Different humidifier units are capable of producing different volumes of mist. The higher the mist volume, the faster you can humidify a space. Furthermore, higher mist volume also means you can humidify larger spaces. 

Recommended setting: Increase mist volume to humidify larger spaces, or to humidify a space faster in colder winter weather. 

Cool/Warm Mist Modes

Many humidifiers offer cool and warm mist modes. Each has their own benefits. 

Cool mist makes a room feel more pleasant. It is also great for reducing snoring while you sleep. In fact, cool mist even improves your quality of sleep. And while it’s not the most noticeable difference, cool mist does cool the room a bit. 

Warm mist has a similarly weak effect on the temperature of your surroundings, but even that is welcome in the dead of winter. Warm mist is better for countering health problems such as coughing and stuffy nose. Some people also find that it helps soothe a sore throat. 

Recommended setting: We recommend using the warm mist setting for your humidifier in the winter. It is great for countering dry throat and skin, and also makes for a cozier feeling. 


Some humidifiers will come with an aroma tray or something similar that takes different fragrances and essential oils. A bit of fragrance can actually help open up your sinuses and reduce congestion in the winter. 

Your humidifier may even allow you to use inhalants, which can create a medicated mist. Inhaling medicated mist is a great way to deal with congestion, or just help you sleep better. 

That said, you shouldn’t try to use essential oils if your humidifier doesn’t specifically offer that feature, as it could cause problems with the internal components. 

Recommended setting: Using the aromatherapy function on your humidifier can really improve the experience. Medicated mist is ideal for dealing with congestion in the winter.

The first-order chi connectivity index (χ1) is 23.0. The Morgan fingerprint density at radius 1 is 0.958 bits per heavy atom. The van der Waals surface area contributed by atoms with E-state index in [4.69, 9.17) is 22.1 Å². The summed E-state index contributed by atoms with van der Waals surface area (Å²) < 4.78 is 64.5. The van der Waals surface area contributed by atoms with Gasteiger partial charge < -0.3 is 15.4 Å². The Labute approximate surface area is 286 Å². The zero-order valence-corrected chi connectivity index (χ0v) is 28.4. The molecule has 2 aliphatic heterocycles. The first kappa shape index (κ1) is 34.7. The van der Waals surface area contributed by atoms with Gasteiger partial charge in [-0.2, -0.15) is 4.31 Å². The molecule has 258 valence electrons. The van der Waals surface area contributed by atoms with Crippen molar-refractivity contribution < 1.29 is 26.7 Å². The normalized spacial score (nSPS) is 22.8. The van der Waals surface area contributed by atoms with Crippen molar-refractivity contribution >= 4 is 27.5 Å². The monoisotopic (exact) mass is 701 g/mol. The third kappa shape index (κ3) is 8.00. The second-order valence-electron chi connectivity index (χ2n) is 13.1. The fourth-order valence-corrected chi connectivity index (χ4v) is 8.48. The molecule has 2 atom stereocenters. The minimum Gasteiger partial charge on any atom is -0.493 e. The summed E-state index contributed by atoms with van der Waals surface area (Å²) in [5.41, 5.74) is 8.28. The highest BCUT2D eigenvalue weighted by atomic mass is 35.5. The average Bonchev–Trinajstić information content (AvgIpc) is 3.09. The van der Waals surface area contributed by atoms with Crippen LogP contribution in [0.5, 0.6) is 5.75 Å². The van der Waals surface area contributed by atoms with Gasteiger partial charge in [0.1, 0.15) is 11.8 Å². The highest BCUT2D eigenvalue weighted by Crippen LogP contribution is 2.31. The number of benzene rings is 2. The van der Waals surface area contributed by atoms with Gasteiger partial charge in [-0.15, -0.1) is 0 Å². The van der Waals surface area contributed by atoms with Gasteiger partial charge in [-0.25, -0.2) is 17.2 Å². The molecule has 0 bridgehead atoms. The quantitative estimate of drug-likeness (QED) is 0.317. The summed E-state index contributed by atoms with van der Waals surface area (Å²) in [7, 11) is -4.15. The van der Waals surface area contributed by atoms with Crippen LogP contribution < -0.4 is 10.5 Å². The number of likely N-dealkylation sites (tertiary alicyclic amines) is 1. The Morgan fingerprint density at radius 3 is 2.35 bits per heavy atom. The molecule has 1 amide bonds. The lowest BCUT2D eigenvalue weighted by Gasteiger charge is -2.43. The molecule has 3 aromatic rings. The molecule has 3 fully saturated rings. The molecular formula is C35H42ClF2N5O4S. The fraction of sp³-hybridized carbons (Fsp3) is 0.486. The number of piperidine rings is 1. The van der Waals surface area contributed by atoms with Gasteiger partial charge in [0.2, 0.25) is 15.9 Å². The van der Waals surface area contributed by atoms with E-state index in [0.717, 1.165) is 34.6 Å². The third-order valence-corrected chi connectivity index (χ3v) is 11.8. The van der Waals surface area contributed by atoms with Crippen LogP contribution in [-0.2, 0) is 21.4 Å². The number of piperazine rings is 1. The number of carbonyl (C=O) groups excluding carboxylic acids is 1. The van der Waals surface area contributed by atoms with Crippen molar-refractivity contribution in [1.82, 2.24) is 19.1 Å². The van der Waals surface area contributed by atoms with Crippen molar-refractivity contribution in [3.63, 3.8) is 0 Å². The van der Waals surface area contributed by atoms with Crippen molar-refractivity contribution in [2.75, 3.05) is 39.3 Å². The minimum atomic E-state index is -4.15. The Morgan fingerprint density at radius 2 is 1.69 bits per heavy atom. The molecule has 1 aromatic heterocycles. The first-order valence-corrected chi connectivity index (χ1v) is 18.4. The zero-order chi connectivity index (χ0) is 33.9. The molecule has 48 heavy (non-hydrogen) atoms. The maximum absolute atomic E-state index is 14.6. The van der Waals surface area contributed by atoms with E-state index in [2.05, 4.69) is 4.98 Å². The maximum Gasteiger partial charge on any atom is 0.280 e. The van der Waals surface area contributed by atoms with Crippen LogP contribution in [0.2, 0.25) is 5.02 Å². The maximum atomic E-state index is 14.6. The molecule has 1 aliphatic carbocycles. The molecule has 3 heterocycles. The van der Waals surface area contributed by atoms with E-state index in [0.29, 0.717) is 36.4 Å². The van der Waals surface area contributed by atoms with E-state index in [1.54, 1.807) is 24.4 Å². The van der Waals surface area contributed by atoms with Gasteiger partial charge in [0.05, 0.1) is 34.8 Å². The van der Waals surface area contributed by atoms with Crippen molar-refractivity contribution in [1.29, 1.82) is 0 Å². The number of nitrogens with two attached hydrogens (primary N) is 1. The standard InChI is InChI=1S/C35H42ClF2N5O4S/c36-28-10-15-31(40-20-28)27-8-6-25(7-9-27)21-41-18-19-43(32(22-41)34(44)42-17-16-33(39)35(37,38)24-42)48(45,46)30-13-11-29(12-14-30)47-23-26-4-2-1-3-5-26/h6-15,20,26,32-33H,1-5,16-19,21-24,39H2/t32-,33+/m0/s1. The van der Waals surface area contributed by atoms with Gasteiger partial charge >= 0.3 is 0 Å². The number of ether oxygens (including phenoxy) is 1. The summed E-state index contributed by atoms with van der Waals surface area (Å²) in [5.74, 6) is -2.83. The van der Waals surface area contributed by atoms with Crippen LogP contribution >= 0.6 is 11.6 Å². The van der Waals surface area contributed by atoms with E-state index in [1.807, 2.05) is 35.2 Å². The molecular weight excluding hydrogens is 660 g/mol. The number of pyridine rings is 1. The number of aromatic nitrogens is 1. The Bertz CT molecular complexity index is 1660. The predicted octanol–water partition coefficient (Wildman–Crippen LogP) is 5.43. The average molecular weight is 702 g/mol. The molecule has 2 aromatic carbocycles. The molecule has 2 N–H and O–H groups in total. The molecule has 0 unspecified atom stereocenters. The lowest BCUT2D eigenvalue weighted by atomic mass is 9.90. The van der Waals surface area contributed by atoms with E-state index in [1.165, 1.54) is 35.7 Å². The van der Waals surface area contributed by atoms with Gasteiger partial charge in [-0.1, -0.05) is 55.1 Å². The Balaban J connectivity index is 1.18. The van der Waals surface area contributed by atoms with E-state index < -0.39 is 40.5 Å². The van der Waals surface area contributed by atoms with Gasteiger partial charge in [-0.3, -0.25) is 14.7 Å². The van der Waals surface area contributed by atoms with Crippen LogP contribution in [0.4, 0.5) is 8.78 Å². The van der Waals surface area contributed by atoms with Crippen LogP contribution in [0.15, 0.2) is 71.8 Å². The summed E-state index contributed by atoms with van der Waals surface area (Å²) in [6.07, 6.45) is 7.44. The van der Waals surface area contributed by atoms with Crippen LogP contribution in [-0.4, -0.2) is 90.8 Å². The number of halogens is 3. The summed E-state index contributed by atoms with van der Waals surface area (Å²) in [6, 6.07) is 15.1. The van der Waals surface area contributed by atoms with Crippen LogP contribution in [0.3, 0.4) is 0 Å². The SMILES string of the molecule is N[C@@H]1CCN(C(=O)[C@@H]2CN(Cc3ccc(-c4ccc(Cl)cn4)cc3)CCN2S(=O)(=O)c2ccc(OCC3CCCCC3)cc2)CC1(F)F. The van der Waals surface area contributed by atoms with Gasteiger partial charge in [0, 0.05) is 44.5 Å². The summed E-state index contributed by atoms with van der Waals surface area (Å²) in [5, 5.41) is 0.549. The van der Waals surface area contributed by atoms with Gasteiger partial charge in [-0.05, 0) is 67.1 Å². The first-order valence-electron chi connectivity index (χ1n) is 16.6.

The timer is a seriously underrated humidifier feature. It allows you to set a time interval, after which the unit automatically turns off. This prevents over humidification, and is otherwise great for when you want to sleep with the humidifier running. 

And while most humidifiers come with an auto-shutdown feature that detects when the water tank runs out and turns the machine off, it’s always safer to have a contingency. 

Recommended Setting: Use the timer as frequently as you can. It prevents over-humidification in the winter, and also protects your unit’s sensitive internal components. 

Benefits Of High Humidity In The Winter

Easier To Breathe

Very dry air in the winter can be hard on our respiratory system. It causes dry throat and nasal passages, which can be quite uncomfortable. Setting a humidifier at high humidity in the winter makes the air a lot easier to breathe. 

The added moisture in the air lubricates your sinuses, making it easier to breathe. This in turn helps reduce snoring when you sleep. 

Reduces Static Shock

One of the most annoying problems of low humidity in the winter is the buildup of static charges in household items, such as door handles. Higher humidity allows these charges to disperse safely, effectively preventing the static shock you experience. 

Raises Temperature

If you understand the concept of relative humidity, you know that relative humidity and ambient temperature are directly proportional. That means one increases with the other. 

We discussed how higher temperatures increase the relative humidity, but it’s a two way street. Higher humidity also causes the air to become a bit warmer. The increased temperature makes your surroundings cozier and more comfortable, but also allows you to save a ton on heating costs!

Prevents Dry Skin

Dry, cracked skin is all too common in the winter. Setting your humidifier to higher settings counters this by moisturizing skin and preventing it from drying out. If you are prone to dry, chapped lips in the winter, a humidifier can be a great way to counter that as well. 


Humidity can get uncomfortably low in the winter months due to colder temperatures. A humidifier can effectively increase the relative humidity of a space and make it a more pleasant place to be. 

We recommend that you set the humidifier at around 40% in the winter. This gives you a balanced, cozy experience. It also brings with it a bunch of benefits such as reduced congestion and cough, easier breathing, healthier skin, and the like. 

There are various settings you can tweak to get the perfect humidifying experience for your particular needs. And if there’s anything you need help with, don’t hesitate to reach out. We’d love to hear from you!


Shawn Willis is all about humidifiers. After working for some of the biggest names in the industry, he started HumidifierGuys with Scott Dawson. Now, the dynamic duo helps others figure out what they need in their next humidifier.

Shawn is an avid sports fan, motorcycle enthusiast, and has two dogs named Whiskey and Boba.